The Funding of Free Primary Education and Its Prospects for Sustainability in Kakamega and Kajiado Counties, Kenya

Ogola Martin O., Olembo Jotham, Mse Godfrey


The introduction of Free Primary Education in Kenya left the government with a greater role and burden in financing primary education. The new role encompassed mobilization of resources, paying tuition fees, training, recruitment and paying teachers, and the provision of infrastructure and instructional materials. Parents on the other hand were required to provide basic needs for their children such as school uniforms, food and transport to school where necessary. This paper sought to establish the funding mechanisms for FPE and examine the sustainability of the FPE initiative. The study was conducted in Kakamega and Kajiado districts (now Counties). From the 59 schools sampled, 59 headteachers and 177 teachers were included in the study. Fourteen Area Education Officers (AEOs), 118 parents, 118 School Management Committee (SMC) members, 2 District Education Officers and 7 senior officers from the Ministry of Education headquarters were also interviewed. The study used questionnaires, interview schedules and Focus Group Discussions (FGDs) for data collection. Head teachers and teachers indicated that no preparation for FPE had been given to them prior to implementation and the training given after introduction of FPE was inadequate and rushed. Head teachers and teachers revealed that most parents were not actively involved in school management affairs and had misinterpreted the FPE policy. Members of SMC were seen as lacking the necessary capacity to contribute effectively in financial management, budgeting and curriculum support in schools. Still, SMCs were more supportive than PTAs. Five concerns emerged as fundamental to the sustainability of FPE in Kenya: budgetary provisions and constraints, Kenya’s economic performance, donor support, political commitment and community support. The sustainability of FPE is threatened by high cost of funding, the shortage of teachers, reliance on donor support, uncertainty over continued political goodwill, slowed growth of the Kenyan economy and the apathy from parents. There are policy gaps relating to early childhood education, admission of pupils into primary schools and allocation of FPE grants.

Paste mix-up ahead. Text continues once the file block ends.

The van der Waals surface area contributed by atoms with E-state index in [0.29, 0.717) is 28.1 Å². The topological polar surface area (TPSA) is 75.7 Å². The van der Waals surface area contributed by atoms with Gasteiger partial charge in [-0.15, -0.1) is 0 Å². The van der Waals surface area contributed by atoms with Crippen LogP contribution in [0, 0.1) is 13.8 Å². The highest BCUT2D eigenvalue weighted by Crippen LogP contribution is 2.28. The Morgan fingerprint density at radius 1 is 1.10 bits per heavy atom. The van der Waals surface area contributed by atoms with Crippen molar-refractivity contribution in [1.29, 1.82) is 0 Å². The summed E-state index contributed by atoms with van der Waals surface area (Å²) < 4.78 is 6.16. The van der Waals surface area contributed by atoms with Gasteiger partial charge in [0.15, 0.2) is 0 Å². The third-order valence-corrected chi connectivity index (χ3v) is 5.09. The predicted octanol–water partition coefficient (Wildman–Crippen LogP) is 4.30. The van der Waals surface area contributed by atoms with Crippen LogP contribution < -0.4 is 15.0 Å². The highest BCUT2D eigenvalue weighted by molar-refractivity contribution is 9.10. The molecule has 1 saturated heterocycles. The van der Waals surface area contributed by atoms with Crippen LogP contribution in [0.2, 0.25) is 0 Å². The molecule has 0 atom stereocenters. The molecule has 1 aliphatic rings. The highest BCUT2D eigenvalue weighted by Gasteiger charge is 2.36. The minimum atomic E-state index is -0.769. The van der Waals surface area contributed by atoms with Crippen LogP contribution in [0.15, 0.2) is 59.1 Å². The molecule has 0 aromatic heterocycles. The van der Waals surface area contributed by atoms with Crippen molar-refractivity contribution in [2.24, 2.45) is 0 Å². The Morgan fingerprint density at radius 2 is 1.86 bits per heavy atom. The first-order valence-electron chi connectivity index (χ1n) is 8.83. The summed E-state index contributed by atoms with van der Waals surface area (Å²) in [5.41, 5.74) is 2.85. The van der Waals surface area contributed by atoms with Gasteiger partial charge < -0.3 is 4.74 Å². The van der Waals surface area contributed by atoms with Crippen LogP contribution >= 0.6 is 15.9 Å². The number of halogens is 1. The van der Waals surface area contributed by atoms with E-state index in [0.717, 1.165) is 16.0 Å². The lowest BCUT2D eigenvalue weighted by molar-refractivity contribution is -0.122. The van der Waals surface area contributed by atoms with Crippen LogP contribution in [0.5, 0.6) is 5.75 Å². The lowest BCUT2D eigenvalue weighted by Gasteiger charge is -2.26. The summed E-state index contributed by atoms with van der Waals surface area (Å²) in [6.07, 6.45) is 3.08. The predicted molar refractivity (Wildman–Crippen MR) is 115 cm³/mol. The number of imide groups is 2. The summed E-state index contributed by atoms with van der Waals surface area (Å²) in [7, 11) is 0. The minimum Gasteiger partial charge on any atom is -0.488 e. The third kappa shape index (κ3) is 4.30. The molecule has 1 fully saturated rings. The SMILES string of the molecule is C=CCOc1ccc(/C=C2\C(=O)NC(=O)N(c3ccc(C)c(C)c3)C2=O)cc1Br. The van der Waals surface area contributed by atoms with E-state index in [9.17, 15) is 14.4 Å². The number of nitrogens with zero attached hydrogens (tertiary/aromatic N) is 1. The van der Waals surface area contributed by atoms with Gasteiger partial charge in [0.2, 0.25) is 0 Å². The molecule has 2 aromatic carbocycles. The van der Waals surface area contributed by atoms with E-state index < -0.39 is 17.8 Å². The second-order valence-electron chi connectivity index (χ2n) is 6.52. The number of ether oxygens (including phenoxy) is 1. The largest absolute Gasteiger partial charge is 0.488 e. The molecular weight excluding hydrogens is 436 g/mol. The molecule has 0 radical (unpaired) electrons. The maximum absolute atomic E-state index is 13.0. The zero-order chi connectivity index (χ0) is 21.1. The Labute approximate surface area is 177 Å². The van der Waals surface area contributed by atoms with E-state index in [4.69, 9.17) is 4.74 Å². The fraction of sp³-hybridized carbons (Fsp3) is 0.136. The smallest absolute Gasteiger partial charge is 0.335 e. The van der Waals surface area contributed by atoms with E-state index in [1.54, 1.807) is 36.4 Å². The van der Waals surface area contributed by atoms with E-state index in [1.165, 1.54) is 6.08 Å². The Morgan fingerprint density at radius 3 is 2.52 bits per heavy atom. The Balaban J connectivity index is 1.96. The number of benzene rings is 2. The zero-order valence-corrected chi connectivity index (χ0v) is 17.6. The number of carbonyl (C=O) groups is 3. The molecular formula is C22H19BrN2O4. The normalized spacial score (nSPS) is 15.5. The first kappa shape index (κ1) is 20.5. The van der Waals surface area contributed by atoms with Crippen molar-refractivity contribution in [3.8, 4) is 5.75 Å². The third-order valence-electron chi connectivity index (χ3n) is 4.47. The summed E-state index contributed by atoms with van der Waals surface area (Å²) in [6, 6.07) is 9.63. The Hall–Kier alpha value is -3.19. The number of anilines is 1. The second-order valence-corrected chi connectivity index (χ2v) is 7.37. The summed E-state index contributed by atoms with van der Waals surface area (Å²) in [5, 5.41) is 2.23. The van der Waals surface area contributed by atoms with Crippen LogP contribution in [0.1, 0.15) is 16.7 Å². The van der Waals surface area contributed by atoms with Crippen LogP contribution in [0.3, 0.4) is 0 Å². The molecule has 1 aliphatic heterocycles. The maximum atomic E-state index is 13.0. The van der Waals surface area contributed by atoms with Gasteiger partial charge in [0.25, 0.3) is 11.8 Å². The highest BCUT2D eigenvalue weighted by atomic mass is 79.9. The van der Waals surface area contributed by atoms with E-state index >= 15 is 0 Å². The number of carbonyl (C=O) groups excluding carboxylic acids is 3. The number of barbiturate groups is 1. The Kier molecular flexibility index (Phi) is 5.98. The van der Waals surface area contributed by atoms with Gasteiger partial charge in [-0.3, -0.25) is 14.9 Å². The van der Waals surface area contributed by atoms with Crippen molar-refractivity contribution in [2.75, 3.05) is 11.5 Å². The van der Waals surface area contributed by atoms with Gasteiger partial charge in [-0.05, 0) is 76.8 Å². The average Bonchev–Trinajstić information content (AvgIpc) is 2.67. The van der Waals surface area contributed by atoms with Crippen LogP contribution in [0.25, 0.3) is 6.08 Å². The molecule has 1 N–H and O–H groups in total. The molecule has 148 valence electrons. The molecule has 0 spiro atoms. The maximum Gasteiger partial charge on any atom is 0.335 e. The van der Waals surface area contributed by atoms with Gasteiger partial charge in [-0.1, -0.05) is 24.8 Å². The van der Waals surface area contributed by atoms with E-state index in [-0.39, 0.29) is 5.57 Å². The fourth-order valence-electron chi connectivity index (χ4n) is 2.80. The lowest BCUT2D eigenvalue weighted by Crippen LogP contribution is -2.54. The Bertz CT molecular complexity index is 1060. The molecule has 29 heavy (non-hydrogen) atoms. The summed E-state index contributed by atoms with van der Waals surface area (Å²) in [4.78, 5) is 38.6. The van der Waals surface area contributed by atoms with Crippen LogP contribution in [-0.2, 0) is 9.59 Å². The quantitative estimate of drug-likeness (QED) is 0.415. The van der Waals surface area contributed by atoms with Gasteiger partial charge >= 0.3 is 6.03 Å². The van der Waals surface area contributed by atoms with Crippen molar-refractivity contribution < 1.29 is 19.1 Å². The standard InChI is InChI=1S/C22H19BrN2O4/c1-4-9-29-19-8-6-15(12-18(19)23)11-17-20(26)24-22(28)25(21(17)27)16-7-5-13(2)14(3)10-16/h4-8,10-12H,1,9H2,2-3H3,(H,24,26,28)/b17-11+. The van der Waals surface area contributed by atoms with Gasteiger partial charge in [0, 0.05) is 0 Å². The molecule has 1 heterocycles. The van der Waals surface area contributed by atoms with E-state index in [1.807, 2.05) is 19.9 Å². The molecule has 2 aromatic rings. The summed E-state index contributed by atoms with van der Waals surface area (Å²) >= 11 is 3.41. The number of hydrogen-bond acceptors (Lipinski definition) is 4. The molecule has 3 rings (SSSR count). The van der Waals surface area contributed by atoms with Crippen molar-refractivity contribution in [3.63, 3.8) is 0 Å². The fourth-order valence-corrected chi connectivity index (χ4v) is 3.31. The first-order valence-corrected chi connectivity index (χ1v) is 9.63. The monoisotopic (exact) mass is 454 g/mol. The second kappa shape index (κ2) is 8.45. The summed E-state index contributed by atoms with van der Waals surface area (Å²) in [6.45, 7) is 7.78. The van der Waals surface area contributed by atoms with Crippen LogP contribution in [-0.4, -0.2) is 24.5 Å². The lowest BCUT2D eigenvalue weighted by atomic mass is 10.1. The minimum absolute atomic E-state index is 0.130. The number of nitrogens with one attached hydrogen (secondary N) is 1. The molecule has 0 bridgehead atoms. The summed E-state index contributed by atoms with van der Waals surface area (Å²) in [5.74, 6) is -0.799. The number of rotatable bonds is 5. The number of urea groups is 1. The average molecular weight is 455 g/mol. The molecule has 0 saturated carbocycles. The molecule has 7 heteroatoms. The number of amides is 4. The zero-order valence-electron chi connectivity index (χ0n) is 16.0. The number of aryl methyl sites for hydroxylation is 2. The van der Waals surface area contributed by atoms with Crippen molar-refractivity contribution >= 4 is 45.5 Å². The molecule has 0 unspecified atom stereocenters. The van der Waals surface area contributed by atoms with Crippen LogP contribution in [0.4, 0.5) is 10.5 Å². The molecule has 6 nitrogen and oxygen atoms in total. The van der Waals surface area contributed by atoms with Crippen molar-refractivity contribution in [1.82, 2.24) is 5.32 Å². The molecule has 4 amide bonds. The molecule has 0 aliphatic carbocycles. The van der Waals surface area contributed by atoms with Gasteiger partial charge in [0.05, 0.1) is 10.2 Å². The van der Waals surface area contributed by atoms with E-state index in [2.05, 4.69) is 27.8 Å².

Keywords: Funding, Free Primary Education, Prospective Sustainability, Kakamega, Kajiado Districts, Kenya

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